In German, the words Christmesse oder Christmette, obviously closely related to "Christmas", still exist but they only refer to the church service held at Christmas or, more specifically, the Hours themselves sung during the night of Dec. 24th.
The holiday is referred to as Weihnachten from Middle High German wīenacht which just means "holy night". More interestingly though, the singular form Weihnacht is, at least where I live, rarely used and sounds to my ears old-fashioned and/or poetic. When people refer to the holiday they use the dative case plural Weihnachten, which is holdover from the MHG phrase "ze wihe nachten" at/during the holy nights, inferring that there wasn't just one but several. It sorta makes sense since there are three liturgical holidays or if you think of the Twelve Days of Christmas but I like to think that this is a holdover from pagan times when they had multiple winter solstice feasts from late Fall into February.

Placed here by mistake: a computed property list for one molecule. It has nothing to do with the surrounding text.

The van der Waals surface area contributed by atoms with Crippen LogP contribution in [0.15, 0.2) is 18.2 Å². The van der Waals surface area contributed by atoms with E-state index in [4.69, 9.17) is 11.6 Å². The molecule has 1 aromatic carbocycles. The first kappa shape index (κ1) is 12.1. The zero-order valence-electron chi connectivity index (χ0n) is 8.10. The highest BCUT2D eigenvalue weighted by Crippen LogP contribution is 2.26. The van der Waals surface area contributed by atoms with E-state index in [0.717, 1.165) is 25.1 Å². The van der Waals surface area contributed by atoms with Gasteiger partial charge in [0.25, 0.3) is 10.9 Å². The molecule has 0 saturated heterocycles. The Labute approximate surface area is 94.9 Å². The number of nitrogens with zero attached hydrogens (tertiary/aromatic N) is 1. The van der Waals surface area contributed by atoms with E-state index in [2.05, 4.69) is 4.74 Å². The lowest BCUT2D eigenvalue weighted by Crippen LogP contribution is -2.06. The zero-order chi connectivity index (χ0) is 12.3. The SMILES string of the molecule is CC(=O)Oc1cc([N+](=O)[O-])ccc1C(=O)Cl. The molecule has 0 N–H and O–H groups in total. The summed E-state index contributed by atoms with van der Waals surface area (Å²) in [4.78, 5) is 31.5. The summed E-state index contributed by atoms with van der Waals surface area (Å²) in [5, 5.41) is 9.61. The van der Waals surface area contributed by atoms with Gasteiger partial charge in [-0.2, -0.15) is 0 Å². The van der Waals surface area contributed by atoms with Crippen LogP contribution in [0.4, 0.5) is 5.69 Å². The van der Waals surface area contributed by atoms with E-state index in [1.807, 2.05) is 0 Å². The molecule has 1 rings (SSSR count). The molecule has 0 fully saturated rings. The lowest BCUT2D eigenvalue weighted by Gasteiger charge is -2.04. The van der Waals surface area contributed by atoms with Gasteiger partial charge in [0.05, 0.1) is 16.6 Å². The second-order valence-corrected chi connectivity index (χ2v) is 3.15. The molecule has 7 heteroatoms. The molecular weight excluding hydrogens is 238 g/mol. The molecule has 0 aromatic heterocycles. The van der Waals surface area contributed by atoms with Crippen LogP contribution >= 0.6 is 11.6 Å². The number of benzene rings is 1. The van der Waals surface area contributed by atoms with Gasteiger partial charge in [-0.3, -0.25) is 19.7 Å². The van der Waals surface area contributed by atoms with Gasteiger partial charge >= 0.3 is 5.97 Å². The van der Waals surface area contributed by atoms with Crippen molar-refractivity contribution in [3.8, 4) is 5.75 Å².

Anyway, the more I learn about Christmas the more pagan it seems. If you live in the Northern Hemisphere, past, say, the 45th parallel, it's easy to see why people would do *anything* and call on any and all Gods or Ancestors for any number of nights to make the dark time of year more enjoyable. Happy Winter Solstice and many Holy Nights to everyone!